Many of us have been there. You’ve done everything you’re supposed to to keep your Christmas tree fresh and healthy: you’ve watered it, fed it, sang to it… Still, somehow, you haven’t managed to keep the dreaded needle drop at bay.
Now your tree is shedding its needles at an alarming rate, and you’re beginning to fear that you’ll have to open your presents under a bald tree on the 25th. What to do? And how to avoid this scenario from plaguing your holiday home in the future?
Cue the good old hairspray hack. Presumably, it goes like this: you spray your tree with hairspray and this will keep the needles in place. Sounds divinely simple and effective. But does this hack actually work, and should you attempt this Christmas tree care technique in your home? We’ve asked Christmas tree experts to weigh in on this issue.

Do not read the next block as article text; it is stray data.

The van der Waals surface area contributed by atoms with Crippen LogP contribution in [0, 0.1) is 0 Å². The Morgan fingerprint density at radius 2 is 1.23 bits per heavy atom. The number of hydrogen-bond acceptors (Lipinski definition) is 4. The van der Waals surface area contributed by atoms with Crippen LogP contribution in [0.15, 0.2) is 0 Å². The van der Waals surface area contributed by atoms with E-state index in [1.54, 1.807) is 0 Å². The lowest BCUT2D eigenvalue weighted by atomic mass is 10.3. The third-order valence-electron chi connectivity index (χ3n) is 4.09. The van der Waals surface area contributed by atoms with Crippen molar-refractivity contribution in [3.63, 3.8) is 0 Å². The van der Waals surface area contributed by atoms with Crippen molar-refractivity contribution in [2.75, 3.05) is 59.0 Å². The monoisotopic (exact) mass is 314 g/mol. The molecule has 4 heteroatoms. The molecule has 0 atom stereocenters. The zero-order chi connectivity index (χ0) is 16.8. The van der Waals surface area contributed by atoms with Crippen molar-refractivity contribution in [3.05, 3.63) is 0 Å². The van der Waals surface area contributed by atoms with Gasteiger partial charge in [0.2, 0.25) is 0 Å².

Does hairspray stop pine needles from dropping?
The short answer is yes. This much-discussed hack not only works, but it has a legitimate study to back up its effectiveness. A group of Australian school kids, under the supervision of a researcher, tested out five popular methods for preserving Christmas trees, including the hairspray hack, for a month.
The findings were published in the Australian Journal of Botany and, remarkably, the hairspray trick came out on top, more effective than feeding trees energy drinks or submerging cut ends of branches in boiled water. Amazingly, the pine needles retained 90 percent of their ability to photosynthesize after 27 days.
How does hairspray work to stop pine needles from dropping? It blocks the stomata, or respiratory holes, in the needles, which allows the needles to retain more moisture longer.
Should you use hairspray to stop pine needles from dropping?
So, should you reach for that can of hairspray right now? The Christmas tree experts we spoke to are not so sure. Greg's Trees owner Greg Walsh agrees that the hairspray trick is a tried and tested way to preserve pine needles, but cautions people that 'it also turns the tree into an extreme fire hazard'. For that reason alone Greg does not recommend using hairspray to preserve your tree.